“No matter how hard I tried, I was never able to please her,” said Wendy Henson, 62, about her late mother-in-law.
“It’s like her wall was up even before I joined the family. I tried so many things to get on her good side but she never opened up to me even until she took her last breath,” Wendy recalled their poor relationship.
Most, if not all, women around the world would identify with the feeling of their mother-in-laws – current or prospective – disapproving of their presence in their sons’ lives. Some mother-in-laws are quite vocal about their disdain – intruding on the personal choices of their son’s spouse, commenting on their behaviour and/or life choices, etc.
Some don’t even say anything, they just choose to give the cold shoulder treatment to their daughter-in-laws, or show a blatant disregard for their opinions.
And some mother-in-laws smile and act diplomatic but according to daughter-in-laws, they feel like the smile is never genuine – and they were onto something. Dennah Scott who is a mother-in-law said,”I never liked my daughter-in-law but what can I do? She doesn’t cook or do anything for my son. All I can do is smile and let him handle it.”
Over the course of their lives, some women tend to find a middle-ground that works for both parties, or they develop a genuine disdain for their mother-in-laws, damaging what could have been a great relationship just on the basis of mis- or non-communication.
The main issue here is that mothers have a natural tendency to be biased towards their own children, particularly, however, in the case of their sons. This is most likely because they tend to ‘baby’ their sons, coddling them so much that they genuinely believe that no one will ever treat their sons as delicately as they have. They don’t believe that their sons will be able to live happily without them.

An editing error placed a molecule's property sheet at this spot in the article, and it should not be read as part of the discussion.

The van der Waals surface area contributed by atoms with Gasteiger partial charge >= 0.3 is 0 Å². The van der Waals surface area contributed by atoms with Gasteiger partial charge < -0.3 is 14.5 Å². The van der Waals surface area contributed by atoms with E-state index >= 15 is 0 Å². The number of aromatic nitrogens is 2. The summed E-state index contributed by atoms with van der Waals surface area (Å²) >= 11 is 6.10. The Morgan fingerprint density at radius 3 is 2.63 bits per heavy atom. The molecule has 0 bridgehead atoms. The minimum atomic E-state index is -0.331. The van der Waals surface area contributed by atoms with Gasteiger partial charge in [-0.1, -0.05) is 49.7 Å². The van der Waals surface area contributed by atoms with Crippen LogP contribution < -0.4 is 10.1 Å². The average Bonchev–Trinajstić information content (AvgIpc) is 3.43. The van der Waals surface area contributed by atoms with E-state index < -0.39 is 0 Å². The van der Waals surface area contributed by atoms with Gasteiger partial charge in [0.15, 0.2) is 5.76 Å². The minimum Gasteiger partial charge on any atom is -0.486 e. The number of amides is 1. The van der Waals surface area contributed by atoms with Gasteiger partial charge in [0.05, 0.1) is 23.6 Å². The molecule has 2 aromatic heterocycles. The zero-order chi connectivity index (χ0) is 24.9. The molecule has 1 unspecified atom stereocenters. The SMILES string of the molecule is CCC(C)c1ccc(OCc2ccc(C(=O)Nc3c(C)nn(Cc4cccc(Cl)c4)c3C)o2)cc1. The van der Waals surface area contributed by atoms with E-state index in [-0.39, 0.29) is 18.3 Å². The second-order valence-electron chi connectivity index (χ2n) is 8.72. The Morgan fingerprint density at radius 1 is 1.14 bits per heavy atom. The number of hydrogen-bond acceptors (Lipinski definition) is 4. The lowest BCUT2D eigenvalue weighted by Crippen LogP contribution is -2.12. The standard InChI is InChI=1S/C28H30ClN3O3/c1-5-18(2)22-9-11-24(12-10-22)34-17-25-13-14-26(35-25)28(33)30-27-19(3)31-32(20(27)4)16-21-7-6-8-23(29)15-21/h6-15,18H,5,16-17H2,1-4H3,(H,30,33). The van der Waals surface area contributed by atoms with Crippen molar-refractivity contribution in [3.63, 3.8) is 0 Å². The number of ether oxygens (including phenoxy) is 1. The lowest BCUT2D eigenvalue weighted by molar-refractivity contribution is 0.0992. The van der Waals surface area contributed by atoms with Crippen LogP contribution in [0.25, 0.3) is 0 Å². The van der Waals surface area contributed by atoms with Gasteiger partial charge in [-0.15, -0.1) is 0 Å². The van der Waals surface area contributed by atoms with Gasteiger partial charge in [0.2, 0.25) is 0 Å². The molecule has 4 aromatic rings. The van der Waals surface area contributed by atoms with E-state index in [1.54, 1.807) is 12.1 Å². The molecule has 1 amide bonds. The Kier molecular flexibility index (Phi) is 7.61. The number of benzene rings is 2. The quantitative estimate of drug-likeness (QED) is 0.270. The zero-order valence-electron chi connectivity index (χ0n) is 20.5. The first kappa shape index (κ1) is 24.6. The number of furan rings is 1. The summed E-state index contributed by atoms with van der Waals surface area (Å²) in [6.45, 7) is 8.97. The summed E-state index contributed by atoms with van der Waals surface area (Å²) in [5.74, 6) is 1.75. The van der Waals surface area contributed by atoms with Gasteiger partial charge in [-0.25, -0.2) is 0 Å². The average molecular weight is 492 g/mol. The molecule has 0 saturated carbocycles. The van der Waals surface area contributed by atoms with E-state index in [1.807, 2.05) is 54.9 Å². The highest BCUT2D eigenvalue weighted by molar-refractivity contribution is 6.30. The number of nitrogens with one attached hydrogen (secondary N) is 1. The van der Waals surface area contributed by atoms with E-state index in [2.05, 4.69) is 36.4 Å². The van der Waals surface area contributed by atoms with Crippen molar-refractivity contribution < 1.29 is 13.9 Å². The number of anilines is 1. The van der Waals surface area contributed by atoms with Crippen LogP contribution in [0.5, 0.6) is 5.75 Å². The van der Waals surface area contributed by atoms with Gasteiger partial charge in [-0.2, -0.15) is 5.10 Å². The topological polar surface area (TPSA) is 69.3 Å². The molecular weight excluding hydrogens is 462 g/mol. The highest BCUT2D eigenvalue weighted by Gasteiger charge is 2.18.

Dr. Terri Apter has studied mother-in-law/daughter-in-law relationships extensively, and what instigated this study was – in fact – this same feeling in her own home. Though she could see there was an effort being made from the other side, she started feeling smothered in the relationship, and she decided to study other similar relationships to understand it better. One major recurring problem seemed to be that of mother-in-laws failing to recognise qualities and aspects of their daughter-in-laws that they value highly. This included asking the younger women to give up on their careers even if they were pro-career and working women themselves, or those that hoped the daughter-in-laws would fail at what they were doing so that their son’s life would not be affected.
Another problem is that there is a constant debate of who is ‘mum’ in the family, and this can cause friction. The mother-in-laws believe they have the final say over everything that happens in the family – including children’s upbringing, what should be fed to the family and when, and even how holidays should be planned. This is something that would work best if resolved between the two individuals, as some mothers like to put their sons in a bind by asking them to pick sides. No good ever comes off of a situation like that.